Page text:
Amid a call by Senate Majority Leader Mitch McConnell for Republican U.S. Senate candidate Roy Moore to withdraw from the special election in Alabama in response to allegations of sexual misconduct by four women, a fifth woman has come forward, according to celebrity lawyer Gloria Allred.
Allred – a Democrat known for representing women who make sexual-assault claims against prominent figures – introduced Beverly Young Nelson at a news conference in Madison, New York. She said Nelson alleges Moore “sexually assaulted her when she was a minor in Alabama.”
Nelson said she didn’t speak out previously because she feared Moore and his power but was inspired by the others coming forward.
Moore is the Republican nominee in a special election Dec. 12 for the Alabama U.S. Senate seat vacated by Attorney General Jeff Sessions. Polls show Moore’s significant lead has evaporated in the wake of the allegations, with some showing him behind and others with a narrow lead over Democratic nominee Doug Jones.
Last week, the Washington Post cited four women who claimed the former judge dated them when he was in his 30s and they were teens, with one charging he initiated a sexual encounter when she was 14.
Moore has called the allegations reported by the Post “completely false and a desperate political attack.”
Allred said that within two years, Nelson told her sister of the alleged abuse. Nelson’s mother, according to Allred, was told of the allegation only four years ago.
Allred, who said Nelson reached out to her, said the accuser is willing to testify under oath before the Senate Judiciary Committee, which the lawyer said should subpoena her. The lawyer said that if the Senate does not hold a hearing within two weeks, Nelson will agree to interviews with the media.
Nelson read a statement at the news conference in which she said that when she was 16, Moore was a regular customer at a restaurant where she was an employee.
At the time Moore was the district attorney for Etowah County in Alabama, she said.
Nelson said Moore regularly flirted with her, and she did not respond to him, noting she had a boyfriend. On one night in 1977, when she was waiting for her boyfriend after finishing a shift, she claimed, Moore offered to give her a ride home, because her boyfriend was late.
She claimed Moore stopped the car behind the restaurant and sexually assaulted her.
Nelson said Moore “no longer has any power over me and I no longer live in fear of him.”
Moore: McConnell should step aside
Earlier this morning, McConnell spoke to reporters about the Alabama race at a tax event Monday.
“I think he should step aside,” he said.
And he told WLKY in Louisville he believes the women who are accusing Moore.
Moore immediately responded to McConnell in a tweet.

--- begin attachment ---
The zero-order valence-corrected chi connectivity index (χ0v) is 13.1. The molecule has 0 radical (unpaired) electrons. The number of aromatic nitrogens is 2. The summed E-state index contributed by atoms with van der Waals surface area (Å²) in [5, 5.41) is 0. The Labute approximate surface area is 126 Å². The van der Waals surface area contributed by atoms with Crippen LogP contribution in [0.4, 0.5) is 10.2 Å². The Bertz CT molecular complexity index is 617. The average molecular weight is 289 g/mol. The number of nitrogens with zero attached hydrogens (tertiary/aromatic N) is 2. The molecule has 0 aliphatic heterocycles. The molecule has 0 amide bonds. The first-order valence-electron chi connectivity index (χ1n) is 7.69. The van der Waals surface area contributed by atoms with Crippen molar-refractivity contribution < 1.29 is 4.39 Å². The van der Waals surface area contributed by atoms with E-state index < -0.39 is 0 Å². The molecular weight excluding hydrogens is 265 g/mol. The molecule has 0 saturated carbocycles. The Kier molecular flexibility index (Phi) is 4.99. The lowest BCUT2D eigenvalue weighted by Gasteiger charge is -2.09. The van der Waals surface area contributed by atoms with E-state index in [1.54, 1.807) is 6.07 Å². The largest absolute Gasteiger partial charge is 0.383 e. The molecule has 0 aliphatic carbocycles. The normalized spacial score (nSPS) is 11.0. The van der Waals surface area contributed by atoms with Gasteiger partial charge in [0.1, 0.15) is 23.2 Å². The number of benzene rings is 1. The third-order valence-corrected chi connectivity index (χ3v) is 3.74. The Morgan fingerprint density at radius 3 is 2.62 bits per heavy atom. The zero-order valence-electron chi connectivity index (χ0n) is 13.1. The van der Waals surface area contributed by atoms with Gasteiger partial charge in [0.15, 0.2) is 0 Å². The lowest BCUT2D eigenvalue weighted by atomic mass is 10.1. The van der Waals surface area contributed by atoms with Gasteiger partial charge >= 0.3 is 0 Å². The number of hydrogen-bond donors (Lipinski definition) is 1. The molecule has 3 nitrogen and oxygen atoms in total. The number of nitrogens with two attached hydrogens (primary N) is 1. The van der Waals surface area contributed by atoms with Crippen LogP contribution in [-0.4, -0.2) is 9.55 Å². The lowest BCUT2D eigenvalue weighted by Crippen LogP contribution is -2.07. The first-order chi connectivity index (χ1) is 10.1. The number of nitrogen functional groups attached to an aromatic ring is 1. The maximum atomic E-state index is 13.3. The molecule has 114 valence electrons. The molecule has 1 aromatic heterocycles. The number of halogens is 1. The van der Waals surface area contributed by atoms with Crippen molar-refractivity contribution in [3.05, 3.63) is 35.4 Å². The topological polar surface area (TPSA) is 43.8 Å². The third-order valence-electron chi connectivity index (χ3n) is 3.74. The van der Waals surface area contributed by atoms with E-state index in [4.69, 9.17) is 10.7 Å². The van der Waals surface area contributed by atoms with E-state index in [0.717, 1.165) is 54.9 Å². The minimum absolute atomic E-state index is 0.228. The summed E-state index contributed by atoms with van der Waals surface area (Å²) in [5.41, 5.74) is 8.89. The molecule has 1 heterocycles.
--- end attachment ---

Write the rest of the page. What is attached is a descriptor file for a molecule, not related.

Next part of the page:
“The person who should step aside is @SenateMajLdr Mitch McConnell,” Moore said. “He has failed conservatives and must be replaced. #DrainTheSwamp.”
With a little more than four weeks before the special election, Moore’s name cannot be removed from the ballot. The state law requires 76 days notice. But Republicans could launch a write-in campaign, and Alabama Gov. Kay Ivey has the authority to postpone the election.
McConnell told WLKY a write-in campaign “is an option we are looking at.”
But the Senate leader did not commit to the candidate being Luther Strange, the interim incumbent appointed by Alabama’s previous Republican governor.
“We’ll see,” McConnell said.
Republican analysts view the Moore candidacy as a proxy battle between the party establishment, represented by McConnell, and former White House chief strategist Steven Bannon. Bannon has supported Moore in his effort to challenge incumbent Republicans with candidates who will carry out President Trump’s agenda.
Bannon has said that until there is more evidence, he’s standing with Moore.
Speaking at a fundraiser in Manchester, New Hampshire, on Thursday, Bannon compared the Post’s report on Moore to the infamous Access Hollywood tape that was leaked during the 2016 presidential election.
“The Bezos-Amazon-Washington Post that dropped that dime on Donald Trump, is the same Bezos-Amazon-Washington Post that dropped the dime this afternoon on Judge Roy Moore. Now is that a coincidence?” Bannon said.
“That’s what I mean when I say opposition party, right? It’s purely part of the apparatus of the Democratic Party. They don’t make any bones about it. By the way, I don’t mind it. I’ll call them out every day.”
In a radio interview with Sean Hannity Friday, Moore, adamantly denied the allegation by Leigh Corfman that Moore, at the age of 32, engaged in sexual touching when she was 14. But Moore left open the possibility that he dated the older teens, saying he didn’t remember, before unequivocally stating he did not date any teens when he was in his 30s when Hannity asked for clarification.
Along with McConnell, Republican leaders such as former governor and presidential candidate Mitt Romney and Ohio governor and former presidential candidate John Kasich, have called for Moore to step down.
Romney and Kasich have never been Moore supporters, but the former Alabama chief justice lost key allies in Sens. Mike Lee, R-Utah, and Steve Daines, R-Mont., who withdrew their endorsements.
“Having read the detailed description of the incidents, as well as the response from Judge Moore and his campaign, I can no longer endorse his candidacy for the US Senate,” Lee wrote in a tweet.
The National Republican Senatorial Committee backed out of a joint fundraising effort with Moore because of the allegations, according to Federal Election Commission documents filed Friday.